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September 29 - Weekly Rap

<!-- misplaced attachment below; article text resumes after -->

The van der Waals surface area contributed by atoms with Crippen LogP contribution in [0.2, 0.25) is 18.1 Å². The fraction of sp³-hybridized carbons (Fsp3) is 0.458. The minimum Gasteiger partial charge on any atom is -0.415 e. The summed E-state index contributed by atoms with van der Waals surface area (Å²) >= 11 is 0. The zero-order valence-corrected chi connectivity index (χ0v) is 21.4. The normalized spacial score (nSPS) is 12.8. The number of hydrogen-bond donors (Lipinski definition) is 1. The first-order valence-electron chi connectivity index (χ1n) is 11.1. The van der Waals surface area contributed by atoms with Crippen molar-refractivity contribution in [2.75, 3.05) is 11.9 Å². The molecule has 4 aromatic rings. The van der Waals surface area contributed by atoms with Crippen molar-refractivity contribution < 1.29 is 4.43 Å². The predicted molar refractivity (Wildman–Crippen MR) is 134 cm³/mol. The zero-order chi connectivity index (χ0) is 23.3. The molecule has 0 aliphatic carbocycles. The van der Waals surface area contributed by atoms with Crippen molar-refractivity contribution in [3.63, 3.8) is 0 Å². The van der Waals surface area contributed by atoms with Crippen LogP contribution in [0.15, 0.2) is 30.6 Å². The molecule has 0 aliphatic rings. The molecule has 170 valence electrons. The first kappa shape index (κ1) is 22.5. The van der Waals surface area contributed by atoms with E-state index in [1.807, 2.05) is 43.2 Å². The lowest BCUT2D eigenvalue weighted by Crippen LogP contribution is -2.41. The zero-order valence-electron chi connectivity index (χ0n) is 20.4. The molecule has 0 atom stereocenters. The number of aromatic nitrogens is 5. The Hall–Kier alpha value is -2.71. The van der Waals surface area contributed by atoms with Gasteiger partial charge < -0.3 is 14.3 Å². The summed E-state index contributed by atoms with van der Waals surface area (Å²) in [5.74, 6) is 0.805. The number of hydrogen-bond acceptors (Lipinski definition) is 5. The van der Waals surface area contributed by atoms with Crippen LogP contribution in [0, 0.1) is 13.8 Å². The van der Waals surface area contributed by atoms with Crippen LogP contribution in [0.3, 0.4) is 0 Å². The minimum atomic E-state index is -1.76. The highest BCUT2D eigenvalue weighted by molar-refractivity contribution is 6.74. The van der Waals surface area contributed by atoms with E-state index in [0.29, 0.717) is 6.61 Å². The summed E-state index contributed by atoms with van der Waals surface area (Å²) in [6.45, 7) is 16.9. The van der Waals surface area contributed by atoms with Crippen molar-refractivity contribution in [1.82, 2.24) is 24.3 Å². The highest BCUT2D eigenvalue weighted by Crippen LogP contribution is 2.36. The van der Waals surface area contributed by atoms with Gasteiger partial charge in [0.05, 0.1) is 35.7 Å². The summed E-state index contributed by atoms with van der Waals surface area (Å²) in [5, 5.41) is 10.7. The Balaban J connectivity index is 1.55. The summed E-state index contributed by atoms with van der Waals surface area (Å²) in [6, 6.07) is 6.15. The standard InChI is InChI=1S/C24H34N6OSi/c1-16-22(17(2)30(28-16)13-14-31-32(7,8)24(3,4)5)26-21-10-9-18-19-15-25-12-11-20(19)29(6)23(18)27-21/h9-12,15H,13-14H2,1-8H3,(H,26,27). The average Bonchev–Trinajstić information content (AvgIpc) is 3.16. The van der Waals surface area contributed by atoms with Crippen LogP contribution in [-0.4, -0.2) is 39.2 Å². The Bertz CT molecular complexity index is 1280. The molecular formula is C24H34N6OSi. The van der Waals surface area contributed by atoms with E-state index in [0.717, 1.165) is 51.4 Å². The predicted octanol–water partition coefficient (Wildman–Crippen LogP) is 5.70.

The final week of the Vuelta a Espana promised excitement and the racers did not disappoint.  It was also a challenging week of hard-fought racing that lead to the inevitable showdown between Alejandro Valverde (Caisse d'Epargne), Alexandre Vinokourov and Andrei Kashechkin, the latter two of Team 0Astana.  Euskaltel-Euskadi's Igor Anton won the rain-soaked stage 16 in the mountains, earning his first pro win after attacking an elite six-man lead group with 4 km to go in the 145-km stage.  Valverde finished 2nd, 23 seconds behind, but earned a valuable time bonus.  Vino moved up to 2nd GC with his 3rd place finishing time bonus.  Kashechkin lost 1:28 on the stage and fell to 4th place GC.  Stage 17 went over three rated climbs in 159 kms that saw American Tom Danielson (Discovery Channel) taking home 0his first Grand Tour stage win.  Vino finished with Tommy D while grabbing the GC lead.  Astana's Kazaks took turns mercilessly attacking Valverde in the final 19 kms.  Danielson had been part of a six-man break, eventually getting clear on his own.  After an attack by Kashechkin, Vino countered and eventually caught Danielson with 5 km to go.  The two worked together and Vino was content to let the American take the stage while he earned the golden leader's jersey.  Stage 18 finished with the 153-km trek on a steep mountain climb.  Kashechkin bagged the stage with his teammate Vinokourov by his side.  Again Vino did not contest the finish as he was pleased to collect the time bonus for 2nd place, increasing his overall lead over Valverde.  A seven-man break went at just 8 kms into the stage, which finally got caught by Iban Mayo (Euskaltel-Euskadi) and Egoi Martinez (Discovery Channel) in the final 13 kms.  En route, Martinez collected the valuable points he needed to ensure his win of the King of the Mountains title.  Vino attacked Valverde with less than 7 kms to go, which was answered by Kashechkin, who successfully bridged to his teammate.  The two Astana men finished together.  CSC's incredible ironman Carlos Sastre, in his fifth consecutive Grand Tour, cracked a bit and fell to 4th GC behind Kashechkin.  Covering 205 kms, stage 19 was hilly, but the final 45 kms were pancake flat.  The shrinking peloton, down to 132 men after 54 had dropped out, took the day easy, finishing eleven minutes behind the eventual stage winner.  An eight-man break stuck at 48 kms that pared down further in the final 11 km when the attacks got thick.  The four-man finishing sprint was won by AG2R's Jose Luis Arrieta.  Vinokourov celebrated his 33rd birthday by winning the 27 km time trial on stage 20th, his third stage win of the race, which ensured his overall victory.  The course, although technical, was primarily flat.  Vino won the stage by six seconds over Samuel Sanchez (Euskaltel-Euskadi), with Valverde taking 3rd, 19-seconds back.  Vino held a 1:12 lead over the Valverde heading into the largely ceremonial final stage, with teammate Kashechkin comfortably holding onto third.  Milram's Erik Zabel collected his second stage win in the 142-km race.  The six finishing circuits in Madrid were fiercely contested and a dangerous break gained 22 seconds, but they were pulled back in the final km.  Milram gave the German sprinter a perfect lead-out.  Fellow sprinter Thor Hushhovd (Credit Agricole) earned the points jersey win while Vino took home his first-ever Grand Tour title.